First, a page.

The FrontalCortex question bank can help you study for the Residency Inservice Training Exam (RITE exam).

Cholinergic and Anticholinergic agents 01

Topic: Pharmacology

Created on Saturday, October 18 2008 by jdmiles

Last modified on Saturday, October 18 2008.

For reasons beyond the scope of this question, a 61 year-old ape keeper ingested obscene quantities of scopolomine.
Which of the following findings will he not have as a result of taking this drug?

 
        A) Urinary retention
 
        B) Myosis
 
        C) Tachycardia
 
        D) Mydriasis
 
        E) Difficulty focusing on near objects
 

 


Back to the question = Go back to the top of the page.
See another question like this one = Reload a different version of this question ().
Click here for a random question = Load a random question from the database.
Clone this question = Use this question as a template to create a totally NEW question.
Rate this question = Enter detailed rating for this question!
Average user rating for this question = 4.5 = How users like you have rated this question.
This question was created on October 18, 2008 by jdmiles.
This question was last modified on October 18, 2008.

 

 

 

 

 

 

 

 

 

 

 

 

 

 

 

 

 

 

 

 

 

ANSWERS AND EXPLANATIONS




A) urinary retention

This answer is incorrect.


Atropine and scopolomine are classic muscarinic antagonists. Effects of these agents include mydriasis, anhydrosis, constipation, dry mouth, increased intra-ocular pressure, tachycardia, relaxation of the ciliary muscles, difficulty focusing on near objects, and urinary retention. Anticholinergic agents are also sometimes used in the treatment of Parkinson disease, as they help reduce tremor and rigidity.  (See References)

Back to the questionSee another question like this oneClick here for a random questionClone this question Rate this questionAverage user rating for this question = 4.5
Please log in if you want to rate questions.

 

 

 

 

 

 

 

 

 




B) myosis

This answer is correct.


Atropine and scopolomine are classic muscarinic antagonists. Effects of these agents include mydriasis, anhydrosis, constipation, dry mouth, increased intra-ocular pressure, tachycardia, relaxation of the ciliary muscles, difficulty focusing on near objects, and urinary retention. Anticholinergic agents are also sometimes used in the treatment of Parkinson disease, as they help reduce tremor and rigidity.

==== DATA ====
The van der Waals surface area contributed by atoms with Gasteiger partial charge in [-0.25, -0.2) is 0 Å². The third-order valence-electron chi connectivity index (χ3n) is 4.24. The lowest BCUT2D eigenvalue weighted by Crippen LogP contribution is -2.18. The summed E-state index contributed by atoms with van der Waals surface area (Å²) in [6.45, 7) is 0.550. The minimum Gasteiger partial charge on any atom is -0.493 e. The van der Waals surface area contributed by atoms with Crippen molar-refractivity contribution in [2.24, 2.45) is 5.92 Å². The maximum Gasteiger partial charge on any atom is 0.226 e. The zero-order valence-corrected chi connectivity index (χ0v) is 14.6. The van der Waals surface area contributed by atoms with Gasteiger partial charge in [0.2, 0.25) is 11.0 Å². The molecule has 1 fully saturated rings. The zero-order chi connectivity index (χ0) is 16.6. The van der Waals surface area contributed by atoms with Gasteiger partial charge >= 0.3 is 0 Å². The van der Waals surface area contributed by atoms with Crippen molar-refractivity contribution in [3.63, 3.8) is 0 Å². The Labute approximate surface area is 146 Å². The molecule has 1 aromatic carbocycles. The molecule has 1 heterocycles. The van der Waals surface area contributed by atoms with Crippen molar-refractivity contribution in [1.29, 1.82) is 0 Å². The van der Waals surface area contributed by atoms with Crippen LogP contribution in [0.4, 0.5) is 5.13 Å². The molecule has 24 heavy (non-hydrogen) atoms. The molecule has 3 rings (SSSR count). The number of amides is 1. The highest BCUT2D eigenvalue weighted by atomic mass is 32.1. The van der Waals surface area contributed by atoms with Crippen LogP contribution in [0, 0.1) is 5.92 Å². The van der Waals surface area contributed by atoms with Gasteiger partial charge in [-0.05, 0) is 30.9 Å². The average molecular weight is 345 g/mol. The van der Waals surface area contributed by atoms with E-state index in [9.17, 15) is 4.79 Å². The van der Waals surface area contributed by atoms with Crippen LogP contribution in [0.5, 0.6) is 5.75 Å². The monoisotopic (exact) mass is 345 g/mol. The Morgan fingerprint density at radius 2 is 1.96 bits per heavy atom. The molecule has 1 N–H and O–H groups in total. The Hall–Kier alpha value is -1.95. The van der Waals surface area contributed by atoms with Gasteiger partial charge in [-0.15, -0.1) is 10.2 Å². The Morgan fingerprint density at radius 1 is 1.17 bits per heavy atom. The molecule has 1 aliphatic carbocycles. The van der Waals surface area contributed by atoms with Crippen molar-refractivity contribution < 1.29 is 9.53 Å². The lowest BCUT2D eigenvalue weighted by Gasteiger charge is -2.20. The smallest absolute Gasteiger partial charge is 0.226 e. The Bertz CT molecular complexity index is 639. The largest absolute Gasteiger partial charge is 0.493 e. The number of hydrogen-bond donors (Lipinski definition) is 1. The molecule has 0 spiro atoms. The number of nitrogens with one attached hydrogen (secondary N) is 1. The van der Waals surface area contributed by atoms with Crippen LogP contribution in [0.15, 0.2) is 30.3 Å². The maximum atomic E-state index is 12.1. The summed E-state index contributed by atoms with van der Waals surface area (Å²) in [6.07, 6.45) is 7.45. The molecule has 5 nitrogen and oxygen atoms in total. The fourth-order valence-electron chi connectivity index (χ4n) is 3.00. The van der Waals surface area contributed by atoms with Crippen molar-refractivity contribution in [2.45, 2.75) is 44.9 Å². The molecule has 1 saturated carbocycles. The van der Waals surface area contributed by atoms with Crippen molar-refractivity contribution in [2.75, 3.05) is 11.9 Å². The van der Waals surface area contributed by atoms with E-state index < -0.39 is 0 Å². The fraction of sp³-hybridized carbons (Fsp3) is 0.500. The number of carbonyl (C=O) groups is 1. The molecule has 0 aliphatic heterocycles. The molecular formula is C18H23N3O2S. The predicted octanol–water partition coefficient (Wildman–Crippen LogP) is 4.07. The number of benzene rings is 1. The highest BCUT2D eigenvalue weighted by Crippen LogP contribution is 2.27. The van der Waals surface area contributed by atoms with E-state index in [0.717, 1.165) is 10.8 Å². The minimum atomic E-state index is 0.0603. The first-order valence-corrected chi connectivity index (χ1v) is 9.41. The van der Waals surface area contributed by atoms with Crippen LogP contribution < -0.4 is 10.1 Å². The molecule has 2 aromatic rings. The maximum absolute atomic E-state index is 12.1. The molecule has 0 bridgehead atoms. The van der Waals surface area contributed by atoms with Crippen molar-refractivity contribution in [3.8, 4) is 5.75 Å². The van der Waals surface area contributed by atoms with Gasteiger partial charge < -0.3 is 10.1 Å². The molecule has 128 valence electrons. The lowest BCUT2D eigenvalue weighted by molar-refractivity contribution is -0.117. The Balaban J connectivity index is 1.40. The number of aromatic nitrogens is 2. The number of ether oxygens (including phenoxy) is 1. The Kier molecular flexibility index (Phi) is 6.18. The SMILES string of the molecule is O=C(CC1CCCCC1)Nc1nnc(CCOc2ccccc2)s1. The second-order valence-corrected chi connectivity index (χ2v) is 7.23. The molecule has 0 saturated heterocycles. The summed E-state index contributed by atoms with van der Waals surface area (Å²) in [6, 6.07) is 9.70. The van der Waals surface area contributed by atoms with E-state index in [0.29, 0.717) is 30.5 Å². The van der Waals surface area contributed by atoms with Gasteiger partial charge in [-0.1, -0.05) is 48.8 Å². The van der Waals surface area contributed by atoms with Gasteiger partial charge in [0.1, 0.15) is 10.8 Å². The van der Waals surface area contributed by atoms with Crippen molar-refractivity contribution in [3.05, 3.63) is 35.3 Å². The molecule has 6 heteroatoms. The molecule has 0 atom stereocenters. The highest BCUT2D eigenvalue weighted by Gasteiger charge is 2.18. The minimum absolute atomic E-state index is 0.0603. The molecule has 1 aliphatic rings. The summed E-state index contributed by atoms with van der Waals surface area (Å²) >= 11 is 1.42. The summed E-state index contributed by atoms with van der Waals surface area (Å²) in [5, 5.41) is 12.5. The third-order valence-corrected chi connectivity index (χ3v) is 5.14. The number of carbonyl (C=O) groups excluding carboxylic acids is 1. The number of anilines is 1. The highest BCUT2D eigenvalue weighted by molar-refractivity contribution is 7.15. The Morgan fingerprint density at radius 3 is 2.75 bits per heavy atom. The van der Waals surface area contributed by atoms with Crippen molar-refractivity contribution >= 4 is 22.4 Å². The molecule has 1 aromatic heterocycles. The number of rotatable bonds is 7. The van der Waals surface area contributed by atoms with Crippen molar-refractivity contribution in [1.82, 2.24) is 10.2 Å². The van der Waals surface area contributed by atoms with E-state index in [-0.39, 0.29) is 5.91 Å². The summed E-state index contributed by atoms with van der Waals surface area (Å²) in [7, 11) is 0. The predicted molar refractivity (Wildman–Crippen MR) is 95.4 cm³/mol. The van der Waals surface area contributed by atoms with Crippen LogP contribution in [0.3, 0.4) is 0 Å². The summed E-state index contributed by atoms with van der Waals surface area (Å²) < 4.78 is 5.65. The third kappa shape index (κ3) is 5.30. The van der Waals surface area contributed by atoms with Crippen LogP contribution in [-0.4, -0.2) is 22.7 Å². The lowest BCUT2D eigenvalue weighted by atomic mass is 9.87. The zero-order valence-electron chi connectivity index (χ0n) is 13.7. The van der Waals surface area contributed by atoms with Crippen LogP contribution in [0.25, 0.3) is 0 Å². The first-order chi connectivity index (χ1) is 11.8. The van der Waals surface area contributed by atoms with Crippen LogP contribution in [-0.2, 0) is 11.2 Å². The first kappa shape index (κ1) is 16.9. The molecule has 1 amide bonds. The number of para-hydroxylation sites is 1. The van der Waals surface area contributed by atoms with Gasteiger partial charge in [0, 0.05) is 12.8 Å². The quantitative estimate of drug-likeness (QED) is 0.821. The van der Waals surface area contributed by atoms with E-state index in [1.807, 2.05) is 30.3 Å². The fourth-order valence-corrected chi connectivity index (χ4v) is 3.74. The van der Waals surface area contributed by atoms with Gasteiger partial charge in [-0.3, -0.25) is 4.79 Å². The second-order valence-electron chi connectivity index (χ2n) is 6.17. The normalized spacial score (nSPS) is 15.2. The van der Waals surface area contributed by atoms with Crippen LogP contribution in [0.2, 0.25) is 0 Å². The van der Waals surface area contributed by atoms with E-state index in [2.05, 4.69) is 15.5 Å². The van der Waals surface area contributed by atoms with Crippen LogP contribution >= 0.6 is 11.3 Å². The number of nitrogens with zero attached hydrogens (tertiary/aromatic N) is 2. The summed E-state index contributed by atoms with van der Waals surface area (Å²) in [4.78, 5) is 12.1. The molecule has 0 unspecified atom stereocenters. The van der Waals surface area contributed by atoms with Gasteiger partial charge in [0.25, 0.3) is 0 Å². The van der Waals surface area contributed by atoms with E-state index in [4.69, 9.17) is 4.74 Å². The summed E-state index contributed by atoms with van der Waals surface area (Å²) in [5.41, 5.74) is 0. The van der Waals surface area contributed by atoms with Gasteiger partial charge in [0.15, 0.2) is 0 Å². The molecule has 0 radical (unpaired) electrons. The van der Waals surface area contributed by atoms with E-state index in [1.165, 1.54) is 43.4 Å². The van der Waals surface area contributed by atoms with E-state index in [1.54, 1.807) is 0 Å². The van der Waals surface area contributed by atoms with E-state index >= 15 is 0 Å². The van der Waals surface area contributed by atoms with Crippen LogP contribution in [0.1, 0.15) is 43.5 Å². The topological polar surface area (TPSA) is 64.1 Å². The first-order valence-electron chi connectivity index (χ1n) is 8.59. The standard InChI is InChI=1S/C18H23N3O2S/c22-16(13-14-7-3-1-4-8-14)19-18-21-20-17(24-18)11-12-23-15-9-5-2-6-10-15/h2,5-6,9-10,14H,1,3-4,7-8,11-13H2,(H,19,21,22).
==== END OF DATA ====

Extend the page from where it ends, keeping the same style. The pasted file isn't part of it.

Myosis is not an effect of these agents.  (See References)

Back to the questionSee another question like this oneClick here for a random questionClone this question Rate this questionAverage user rating for this question = 4.5
Please log in if you want to rate questions.

 

 

 

 

 

 

 

 

 




C) tachycardia

This answer is incorrect.


Atropine and scopolomine are classic muscarinic antagonists. Effects of these agents include mydriasis, anhydrosis, constipation, dry mouth, increased intra-ocular pressure, tachycardia, relaxation of the ciliary muscles, difficulty focusing on near objects, and urinary retention. Anticholinergic agents are also sometimes used in the treatment of Parkinson disease, as they help reduce tremor and rigidity.  (See References)

Back to the questionSee another question like this oneClick here for a random questionClone this question Rate this questionAverage user rating for this question = 4.5
Please log in if you want to rate questions.

 

 

 

 

 

 

 

 

 




D) mydriasis

This answer is incorrect.


Atropine and scopolomine are classic muscarinic antagonists. Effects of these agents include mydriasis, anhydrosis, constipation, dry mouth, increased intra-ocular pressure, tachycardia, relaxation of the ciliary muscles, difficulty focusing on near objects, and urinary retention. Anticholinergic agents are also sometimes used in the treatment of Parkinson disease, as they help reduce tremor and rigidity.  (See References)

Back to the questionSee another question like this oneClick here for a random questionClone this question Rate this questionAverage user rating for this question = 4.5
Please log in if you want to rate questions.

 

 

 

 

 

 

 

 

 




E) difficulty focusing on near objects

This answer is incorrect.


Atropine and scopolomine are classic muscarinic antagonists. Effects of these agents include mydriasis, anhydrosis, constipation, dry mouth, increased intra-ocular pressure, tachycardia, relaxation of the ciliary muscles, difficulty focusing on near objects, and urinary retention. Anticholinergic agents are also sometimes used in the treatment of Parkinson disease, as they help reduce tremor and rigidity.  (See References)

Back to the questionSee another question like this oneClick here for a random questionClone this question Rate this questionAverage user rating for this question = 4.5
Please log in if you want to rate questions.

 

 

 

 

References:

1. Zygmunt L. Kruk and Christopher J. Pycock. . London ; Chapman and Hall, 1991. (ISBN:412361108)Advertising:
Back to the questionSee another question like this oneClick here for a random questionClone this question Rate this questionAverage user rating for this question = 4.5
Please log in if you want to rate questions.

 

FrontalCortex.com -- Neurology Review Questions -- Neurology Boards -- Board Review -- Residency Inservice Training Exam -- RITE Exam Review
pharmacology
Cholinergic and Anticholinergic agents 01
Question ID: 101808161
Question written by J. Douglas Miles, (C) 2006-2009, all rights reserved.
Created: 10/18/2008
Modified: 10/18/2008
Estimated Permutations: 60480

User Comments About This Question:

0 user entries
Please log in if you'd like to add a comment.